It's been a long while since I've made a post because as is usual, life's been busy with essays and deadlines looming! However, me and some very talented photographers have had a second chance at exhibiting more of our work!
This exhibition is not unfortunately open to the public but if you happen to work or study at the University of Glamorgan then please do take a look on the 2nd floor of the ATRium!
I thought I would share some images of the exhibition as we have all really enjoyed getting the work ready and mounting it on the walls and I think I speak for us all when I say I am really proud of what we achieved.
Here is what our lecturer and mentor, Tim Collier had to say about the work...
Four Photographers - Four Perspectives on Natural History
Four photographers, four pieces of work, each responding to aspects of the natural world and chosen to compliment each other and celebrate the diversity of form found within the discipline of natural history.
Each piece has a simplicity of both form and content and the studio has become, for all of them, a significant element within the work.
For Daniel McNeil the scanner has acted as both camera and studio with each piece of fruit being meticulously sliced and placed on a flat bed scanner giving an extraordinary depth of colour and a very high resolution image, allowing us to move into and through his subjects.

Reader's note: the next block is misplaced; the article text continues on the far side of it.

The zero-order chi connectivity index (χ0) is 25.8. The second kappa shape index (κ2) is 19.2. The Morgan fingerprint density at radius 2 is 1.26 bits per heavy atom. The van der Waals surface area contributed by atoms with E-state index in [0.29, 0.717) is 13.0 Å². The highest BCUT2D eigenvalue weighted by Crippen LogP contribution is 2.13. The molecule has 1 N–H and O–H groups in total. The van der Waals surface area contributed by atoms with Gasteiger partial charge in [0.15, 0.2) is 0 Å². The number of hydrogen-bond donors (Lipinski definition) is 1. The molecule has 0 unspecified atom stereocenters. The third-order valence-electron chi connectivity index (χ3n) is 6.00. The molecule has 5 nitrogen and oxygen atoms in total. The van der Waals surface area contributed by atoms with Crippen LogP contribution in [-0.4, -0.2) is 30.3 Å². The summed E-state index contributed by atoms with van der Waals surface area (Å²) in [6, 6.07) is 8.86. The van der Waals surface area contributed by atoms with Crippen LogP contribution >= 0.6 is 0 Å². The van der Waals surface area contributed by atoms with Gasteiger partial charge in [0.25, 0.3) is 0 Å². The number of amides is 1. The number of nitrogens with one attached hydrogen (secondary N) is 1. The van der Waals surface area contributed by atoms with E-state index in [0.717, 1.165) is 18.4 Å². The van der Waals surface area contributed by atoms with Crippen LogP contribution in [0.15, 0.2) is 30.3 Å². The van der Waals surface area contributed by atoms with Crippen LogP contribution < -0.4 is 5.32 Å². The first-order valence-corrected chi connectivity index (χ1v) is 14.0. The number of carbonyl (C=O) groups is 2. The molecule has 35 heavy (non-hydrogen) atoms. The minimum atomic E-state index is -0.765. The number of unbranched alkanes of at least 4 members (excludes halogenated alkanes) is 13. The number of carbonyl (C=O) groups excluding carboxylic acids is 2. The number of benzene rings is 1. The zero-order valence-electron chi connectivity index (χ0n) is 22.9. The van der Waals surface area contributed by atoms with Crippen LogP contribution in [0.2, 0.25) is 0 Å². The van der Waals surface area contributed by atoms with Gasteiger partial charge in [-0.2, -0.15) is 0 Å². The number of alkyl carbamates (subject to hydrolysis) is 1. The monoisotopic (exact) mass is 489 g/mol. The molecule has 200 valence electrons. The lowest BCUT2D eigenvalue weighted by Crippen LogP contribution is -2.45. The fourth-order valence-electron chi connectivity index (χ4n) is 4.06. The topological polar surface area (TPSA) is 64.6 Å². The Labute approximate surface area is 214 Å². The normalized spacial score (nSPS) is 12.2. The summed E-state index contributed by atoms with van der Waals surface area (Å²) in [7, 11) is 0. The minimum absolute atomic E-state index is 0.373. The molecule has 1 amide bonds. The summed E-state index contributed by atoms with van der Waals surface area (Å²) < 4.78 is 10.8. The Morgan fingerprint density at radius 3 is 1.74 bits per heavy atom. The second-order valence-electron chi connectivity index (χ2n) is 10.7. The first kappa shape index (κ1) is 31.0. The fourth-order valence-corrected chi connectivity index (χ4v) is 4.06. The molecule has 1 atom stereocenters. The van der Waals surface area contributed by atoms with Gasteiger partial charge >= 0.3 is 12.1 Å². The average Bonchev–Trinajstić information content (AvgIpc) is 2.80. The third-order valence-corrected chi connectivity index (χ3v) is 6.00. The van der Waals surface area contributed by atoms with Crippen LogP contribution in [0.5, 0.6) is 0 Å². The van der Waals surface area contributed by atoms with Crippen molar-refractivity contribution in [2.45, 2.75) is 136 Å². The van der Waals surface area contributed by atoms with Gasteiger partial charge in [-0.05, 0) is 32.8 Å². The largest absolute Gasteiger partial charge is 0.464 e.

Miriam Brythonig has taken feathers all of a similar hue and photographed them under studio lighting. The delicate structure of the vane and each barb emanating from the rachis, which run vertically across the whole set of images is central to the work and ties the piece together.
Tom Campbell has taken the studio to the birds of prey, setting up in their own territory and producing a set of images showing the birds at ease with both himself and their surroundings. His work looks at the relationship between man, the owls, falcons and hawks and explores the role falconry has had upon our perception and understanding of these imperious creatures.
Jessica Davies sees the outdoors as her studio and controls the lighting and structure of her images as if she were in a traditional photographic studio. Her acute observations of moments within the natural world coupled with an understanding of the fauna she is photographing are key elements to her body of work.
Click images to enlarge
I'd just like to add that all four of us are very grateful to Tim Collier for securing us the space, inspiring us to produce the work and giving up his time to encourage us in making this an exhibition and a series of work to be proud of. It was hard work but we finally got every image straight, most of the pins in straight and most of the walls perfectly white!!
Hope you all enjoy :)